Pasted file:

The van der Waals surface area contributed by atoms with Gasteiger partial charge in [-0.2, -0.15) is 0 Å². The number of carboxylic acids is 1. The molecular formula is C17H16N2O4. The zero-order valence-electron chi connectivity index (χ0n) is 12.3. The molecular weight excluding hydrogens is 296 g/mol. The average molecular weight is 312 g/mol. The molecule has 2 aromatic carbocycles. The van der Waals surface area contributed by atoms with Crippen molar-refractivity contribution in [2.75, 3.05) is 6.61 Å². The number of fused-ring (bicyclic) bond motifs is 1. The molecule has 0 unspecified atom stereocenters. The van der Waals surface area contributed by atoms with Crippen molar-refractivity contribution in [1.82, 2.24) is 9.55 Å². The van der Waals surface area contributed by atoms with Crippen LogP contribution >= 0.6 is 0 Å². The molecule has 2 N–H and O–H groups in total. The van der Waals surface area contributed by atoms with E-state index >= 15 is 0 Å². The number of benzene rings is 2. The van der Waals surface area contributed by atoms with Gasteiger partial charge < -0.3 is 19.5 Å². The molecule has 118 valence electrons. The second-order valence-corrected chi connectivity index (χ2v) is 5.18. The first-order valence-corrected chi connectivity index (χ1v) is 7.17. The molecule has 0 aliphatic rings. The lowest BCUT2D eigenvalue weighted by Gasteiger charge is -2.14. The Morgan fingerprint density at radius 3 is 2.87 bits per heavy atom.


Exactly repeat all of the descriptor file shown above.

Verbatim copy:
The van der Waals surface area contributed by atoms with Gasteiger partial charge in [-0.2, -0.15) is 0 Å². The number of carboxylic acids is 1. The molecular formula is C17H16N2O4. The zero-order valence-electron chi connectivity index (χ0n) is 12.3. The molecular weight excluding hydrogens is 296 g/mol. The average molecular weight is 312 g/mol. The molecule has 2 aromatic carbocycles. The van der Waals surface area contributed by atoms with Crippen molar-refractivity contribution in [2.75, 3.05) is 6.61 Å². The number of fused-ring (bicyclic) bond motifs is 1. The molecule has 0 unspecified atom stereocenters. The van der Waals surface area contributed by atoms with Crippen molar-refractivity contribution in [1.82, 2.24) is 9.55 Å². The van der Waals surface area contributed by atoms with Crippen LogP contribution >= 0.6 is 0 Å². The molecule has 2 N–H and O–H groups in total. The van der Waals surface area contributed by atoms with E-state index >= 15 is 0 Å². The number of benzene rings is 2. The van der Waals surface area contributed by atoms with Gasteiger partial charge < -0.3 is 19.5 Å². The molecule has 118 valence electrons. The second-order valence-corrected chi connectivity index (χ2v) is 5.18. The first-order valence-corrected chi connectivity index (χ1v) is 7.17. The molecule has 0 aliphatic rings. The lowest BCUT2D eigenvalue weighted by Gasteiger charge is -2.14. The Morgan fingerprint density at radius 3 is 2.87 bits per heavy atom.